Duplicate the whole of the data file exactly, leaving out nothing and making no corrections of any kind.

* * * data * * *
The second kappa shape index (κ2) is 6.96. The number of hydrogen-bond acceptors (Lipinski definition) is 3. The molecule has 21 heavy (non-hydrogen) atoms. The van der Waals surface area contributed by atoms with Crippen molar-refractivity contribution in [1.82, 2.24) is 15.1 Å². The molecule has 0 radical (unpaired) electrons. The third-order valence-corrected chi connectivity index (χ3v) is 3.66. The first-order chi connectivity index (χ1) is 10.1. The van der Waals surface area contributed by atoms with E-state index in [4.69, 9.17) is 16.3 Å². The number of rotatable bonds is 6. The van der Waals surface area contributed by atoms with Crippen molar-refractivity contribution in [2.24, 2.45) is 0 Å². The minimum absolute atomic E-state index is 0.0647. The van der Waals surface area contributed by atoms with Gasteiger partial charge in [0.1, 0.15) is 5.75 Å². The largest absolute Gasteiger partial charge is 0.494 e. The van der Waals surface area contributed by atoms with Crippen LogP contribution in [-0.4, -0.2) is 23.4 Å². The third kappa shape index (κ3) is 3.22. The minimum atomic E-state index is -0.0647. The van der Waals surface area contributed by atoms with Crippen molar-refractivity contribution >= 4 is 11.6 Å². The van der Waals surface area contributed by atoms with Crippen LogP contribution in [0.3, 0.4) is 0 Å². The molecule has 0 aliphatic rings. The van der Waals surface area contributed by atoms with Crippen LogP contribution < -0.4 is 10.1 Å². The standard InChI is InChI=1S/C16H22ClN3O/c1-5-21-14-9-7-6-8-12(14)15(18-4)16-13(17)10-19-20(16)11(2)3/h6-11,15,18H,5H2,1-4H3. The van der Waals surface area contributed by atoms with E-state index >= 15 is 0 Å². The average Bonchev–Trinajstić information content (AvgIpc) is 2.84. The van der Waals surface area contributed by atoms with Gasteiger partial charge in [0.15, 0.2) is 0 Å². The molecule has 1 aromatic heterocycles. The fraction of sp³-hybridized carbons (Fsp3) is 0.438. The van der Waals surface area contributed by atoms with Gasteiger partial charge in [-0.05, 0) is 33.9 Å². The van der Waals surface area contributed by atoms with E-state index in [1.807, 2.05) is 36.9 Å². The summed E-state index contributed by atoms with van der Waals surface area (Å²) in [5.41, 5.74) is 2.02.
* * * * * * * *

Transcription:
The second kappa shape index (κ2) is 6.96. The number of hydrogen-bond acceptors (Lipinski definition) is 3. The molecule has 21 heavy (non-hydrogen) atoms. The van der Waals surface area contributed by atoms with Crippen molar-refractivity contribution in [1.82, 2.24) is 15.1 Å². The molecule has 0 radical (unpaired) electrons. The third-order valence-corrected chi connectivity index (χ3v) is 3.66. The first-order chi connectivity index (χ1) is 10.1. The van der Waals surface area contributed by atoms with E-state index in [4.69, 9.17) is 16.3 Å². The number of rotatable bonds is 6. The van der Waals surface area contributed by atoms with Crippen molar-refractivity contribution in [2.24, 2.45) is 0 Å². The minimum absolute atomic E-state index is 0.0647. The van der Waals surface area contributed by atoms with Gasteiger partial charge in [0.1, 0.15) is 5.75 Å². The largest absolute Gasteiger partial charge is 0.494 e. The van der Waals surface area contributed by atoms with Crippen LogP contribution in [-0.4, -0.2) is 23.4 Å². The third kappa shape index (κ3) is 3.22. The minimum atomic E-state index is -0.0647. The van der Waals surface area contributed by atoms with Crippen molar-refractivity contribution >= 4 is 11.6 Å². The van der Waals surface area contributed by atoms with Crippen LogP contribution in [0.3, 0.4) is 0 Å². The molecule has 0 aliphatic rings. The van der Waals surface area contributed by atoms with Crippen LogP contribution < -0.4 is 10.1 Å². The standard InChI is InChI=1S/C16H22ClN3O/c1-5-21-14-9-7-6-8-12(14)15(18-4)16-13(17)10-19-20(16)11(2)3/h6-11,15,18H,5H2,1-4H3. The van der Waals surface area contributed by atoms with E-state index >= 15 is 0 Å². The average Bonchev–Trinajstić information content (AvgIpc) is 2.84. The van der Waals surface area contributed by atoms with Gasteiger partial charge in [0.15, 0.2) is 0 Å². The molecule has 1 aromatic heterocycles. The fraction of sp³-hybridized carbons (Fsp3) is 0.438. The van der Waals surface area contributed by atoms with Gasteiger partial charge in [-0.05, 0) is 33.9 Å². The van der Waals surface area contributed by atoms with E-state index in [1.807, 2.05) is 36.9 Å². The summed E-state index contributed by atoms with van der Waals surface area (Å²) in [5.41, 5.74) is 2.02.